Stuttering King Saved Jewish Woman’s Life

March 9, 2011 by Henry Benjamin
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King George VI, the subject of the Acadamy Award winning movie “The King’s Speech’ saved the life of a Jewish woman sentenced to death for poisoning her mother in London…and who eventually settled in NSW.

 

King George VI

 

Irene Brann was born in Germany in 1911 and moved to London in 1937 fleeing Nazi persecution. In 1941, fearing Hitler’s forces would attack Britain, she entered into a suicide pact with her mother. Her mother died but Irene survived and was found guilty of murdering her mother and sentenced to death.

She wrote to King George VI from her cell and he granted commuting her sentence to one of life imprisonment. The authorities relented further and she was released a few months later, She moved to Sydney where in 1955, she married Adolf Schleiss a Swiss national who changed his name to Eduard Tell.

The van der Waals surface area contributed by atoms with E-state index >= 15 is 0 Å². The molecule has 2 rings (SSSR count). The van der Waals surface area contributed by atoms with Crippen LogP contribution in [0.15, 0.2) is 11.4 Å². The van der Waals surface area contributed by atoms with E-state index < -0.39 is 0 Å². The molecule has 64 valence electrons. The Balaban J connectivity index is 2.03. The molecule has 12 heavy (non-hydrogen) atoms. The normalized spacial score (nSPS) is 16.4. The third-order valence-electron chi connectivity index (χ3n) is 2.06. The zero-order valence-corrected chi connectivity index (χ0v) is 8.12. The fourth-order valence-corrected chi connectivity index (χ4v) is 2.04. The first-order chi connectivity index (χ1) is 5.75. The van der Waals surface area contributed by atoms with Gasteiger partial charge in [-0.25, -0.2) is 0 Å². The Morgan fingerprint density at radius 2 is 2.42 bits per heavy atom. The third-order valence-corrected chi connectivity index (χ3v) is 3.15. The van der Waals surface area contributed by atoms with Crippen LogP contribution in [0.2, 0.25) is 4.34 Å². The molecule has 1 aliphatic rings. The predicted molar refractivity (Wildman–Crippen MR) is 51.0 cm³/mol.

She died in 1968.

Dresden author Heidrun Hannusch says she wrote the book “Death Sentence for the SUicide Victim” told media: “I couldn’t get this story out of my soul. It reflects great credit on a compassionate King who deserved to be remembered for more than simply conquering an overpowering stutter.”

Comments

One Response to “Stuttering King Saved Jewish Woman’s Life”
  1. sally says:

    Re ‘Stuttering King Saved Jewish Woman’s Life’, King George VI is remembered for far more than his stutter! He and the Queen, whom you may have heard of as Elizabeth the Queen Mother, stayed in London, refusing to leave, all through the Blitz in World War II, and walked around helping people after the German raids. They were courageous and kind, and set the present Queen the great example that has enabled her so well to discharge her own royal duties with such fortitude and success.

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